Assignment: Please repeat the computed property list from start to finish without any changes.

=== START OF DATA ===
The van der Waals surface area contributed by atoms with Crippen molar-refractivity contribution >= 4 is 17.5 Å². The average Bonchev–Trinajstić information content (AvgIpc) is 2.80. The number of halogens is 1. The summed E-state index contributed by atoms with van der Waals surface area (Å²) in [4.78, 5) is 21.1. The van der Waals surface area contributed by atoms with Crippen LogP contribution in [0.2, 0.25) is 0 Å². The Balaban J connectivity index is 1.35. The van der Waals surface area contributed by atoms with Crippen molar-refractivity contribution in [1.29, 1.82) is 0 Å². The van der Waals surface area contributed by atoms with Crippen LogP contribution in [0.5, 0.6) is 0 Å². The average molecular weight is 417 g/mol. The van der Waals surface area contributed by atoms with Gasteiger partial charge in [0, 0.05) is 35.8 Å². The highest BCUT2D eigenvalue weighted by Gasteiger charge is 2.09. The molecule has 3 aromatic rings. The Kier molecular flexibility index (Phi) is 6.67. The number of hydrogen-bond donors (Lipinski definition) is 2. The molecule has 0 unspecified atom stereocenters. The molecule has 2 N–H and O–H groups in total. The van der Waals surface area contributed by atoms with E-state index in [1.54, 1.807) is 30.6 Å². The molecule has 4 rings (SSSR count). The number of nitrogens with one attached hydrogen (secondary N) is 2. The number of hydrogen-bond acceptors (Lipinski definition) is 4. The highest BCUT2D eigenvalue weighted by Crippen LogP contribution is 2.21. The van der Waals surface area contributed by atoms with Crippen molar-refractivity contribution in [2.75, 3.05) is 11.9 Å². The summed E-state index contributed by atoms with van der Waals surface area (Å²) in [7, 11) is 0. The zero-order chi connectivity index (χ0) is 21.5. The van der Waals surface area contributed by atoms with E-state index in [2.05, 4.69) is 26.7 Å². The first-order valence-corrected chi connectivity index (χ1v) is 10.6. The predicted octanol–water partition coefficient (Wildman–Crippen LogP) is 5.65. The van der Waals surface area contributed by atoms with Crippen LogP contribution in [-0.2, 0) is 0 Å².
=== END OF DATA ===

The van der Waals surface area contributed by atoms with Crippen molar-refractivity contribution >= 4 is 17.5 Å². The average Bonchev–Trinajstić information content (AvgIpc) is 2.80. The number of halogens is 1. The summed E-state index contributed by atoms with van der Waals surface area (Å²) in [4.78, 5) is 21.1. The van der Waals surface area contributed by atoms with Crippen LogP contribution in [0.2, 0.25) is 0 Å². The Balaban J connectivity index is 1.35. The van der Waals surface area contributed by atoms with Crippen molar-refractivity contribution in [1.29, 1.82) is 0 Å². The van der Waals surface area contributed by atoms with Crippen LogP contribution in [0.5, 0.6) is 0 Å². The average molecular weight is 417 g/mol. The van der Waals surface area contributed by atoms with Gasteiger partial charge in [0, 0.05) is 35.8 Å². The highest BCUT2D eigenvalue weighted by Gasteiger charge is 2.09. The molecule has 3 aromatic rings. The Kier molecular flexibility index (Phi) is 6.67. The number of hydrogen-bond donors (Lipinski definition) is 2. The molecule has 0 unspecified atom stereocenters. The molecule has 2 N–H and O–H groups in total. The van der Waals surface area contributed by atoms with E-state index in [1.54, 1.807) is 30.6 Å². The molecule has 4 rings (SSSR count). The number of nitrogens with one attached hydrogen (secondary N) is 2. The number of hydrogen-bond acceptors (Lipinski definition) is 4. The highest BCUT2D eigenvalue weighted by Crippen LogP contribution is 2.21. The van der Waals surface area contributed by atoms with Crippen molar-refractivity contribution in [2.75, 3.05) is 11.9 Å². The summed E-state index contributed by atoms with van der Waals surface area (Å²) in [7, 11) is 0. The zero-order chi connectivity index (χ0) is 21.5. The van der Waals surface area contributed by atoms with E-state index in [2.05, 4.69) is 26.7 Å². The first-order valence-corrected chi connectivity index (χ1v) is 10.6. The predicted octanol–water partition coefficient (Wildman–Crippen LogP) is 5.65. The van der Waals surface area contributed by atoms with Crippen LogP contribution in [-0.2, 0) is 0 Å².